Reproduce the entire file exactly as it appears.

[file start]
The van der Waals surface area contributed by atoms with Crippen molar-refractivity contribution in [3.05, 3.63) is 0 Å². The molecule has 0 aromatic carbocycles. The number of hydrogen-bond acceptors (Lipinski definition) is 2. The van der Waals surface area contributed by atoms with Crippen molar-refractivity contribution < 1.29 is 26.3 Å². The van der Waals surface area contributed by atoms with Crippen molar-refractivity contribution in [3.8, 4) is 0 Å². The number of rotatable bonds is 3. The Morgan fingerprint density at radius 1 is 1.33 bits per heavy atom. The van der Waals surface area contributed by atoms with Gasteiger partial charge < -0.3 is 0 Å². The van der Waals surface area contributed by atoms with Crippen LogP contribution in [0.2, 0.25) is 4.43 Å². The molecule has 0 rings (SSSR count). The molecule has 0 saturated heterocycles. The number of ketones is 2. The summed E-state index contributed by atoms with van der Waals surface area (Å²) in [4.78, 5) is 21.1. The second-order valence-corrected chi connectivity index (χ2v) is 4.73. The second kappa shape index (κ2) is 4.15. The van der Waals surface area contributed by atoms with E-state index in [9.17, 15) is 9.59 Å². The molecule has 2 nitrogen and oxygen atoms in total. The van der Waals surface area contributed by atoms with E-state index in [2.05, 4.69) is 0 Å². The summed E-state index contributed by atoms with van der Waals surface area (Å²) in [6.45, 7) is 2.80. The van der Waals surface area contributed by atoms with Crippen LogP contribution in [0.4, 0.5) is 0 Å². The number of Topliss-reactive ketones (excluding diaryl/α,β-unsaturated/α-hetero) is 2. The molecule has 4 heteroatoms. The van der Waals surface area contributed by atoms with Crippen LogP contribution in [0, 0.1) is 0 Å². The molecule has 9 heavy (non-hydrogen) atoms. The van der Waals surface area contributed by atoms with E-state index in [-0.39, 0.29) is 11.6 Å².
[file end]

The van der Waals surface area contributed by atoms with Crippen molar-refractivity contribution in [3.05, 3.63) is 0 Å². The molecule has 0 aromatic carbocycles. The number of hydrogen-bond acceptors (Lipinski definition) is 2. The van der Waals surface area contributed by atoms with Crippen molar-refractivity contribution < 1.29 is 26.3 Å². The van der Waals surface area contributed by atoms with Crippen molar-refractivity contribution in [3.8, 4) is 0 Å². The number of rotatable bonds is 3. The Morgan fingerprint density at radius 1 is 1.33 bits per heavy atom. The van der Waals surface area contributed by atoms with Gasteiger partial charge < -0.3 is 0 Å². The van der Waals surface area contributed by atoms with Crippen LogP contribution in [0.2, 0.25) is 4.43 Å². The molecule has 0 rings (SSSR count). The molecule has 0 saturated heterocycles. The number of ketones is 2. The summed E-state index contributed by atoms with van der Waals surface area (Å²) in [4.78, 5) is 21.1. The second-order valence-corrected chi connectivity index (χ2v) is 4.73. The second kappa shape index (κ2) is 4.15. The van der Waals surface area contributed by atoms with E-state index in [9.17, 15) is 9.59 Å². The molecule has 2 nitrogen and oxygen atoms in total. The van der Waals surface area contributed by atoms with E-state index in [2.05, 4.69) is 0 Å². The summed E-state index contributed by atoms with van der Waals surface area (Å²) in [6.45, 7) is 2.80. The van der Waals surface area contributed by atoms with Crippen LogP contribution in [0.4, 0.5) is 0 Å². The number of Topliss-reactive ketones (excluding diaryl/α,β-unsaturated/α-hetero) is 2. The molecule has 4 heteroatoms. The van der Waals surface area contributed by atoms with Crippen LogP contribution in [0, 0.1) is 0 Å². The molecule has 9 heavy (non-hydrogen) atoms. The van der Waals surface area contributed by atoms with E-state index in [-0.39, 0.29) is 11.6 Å².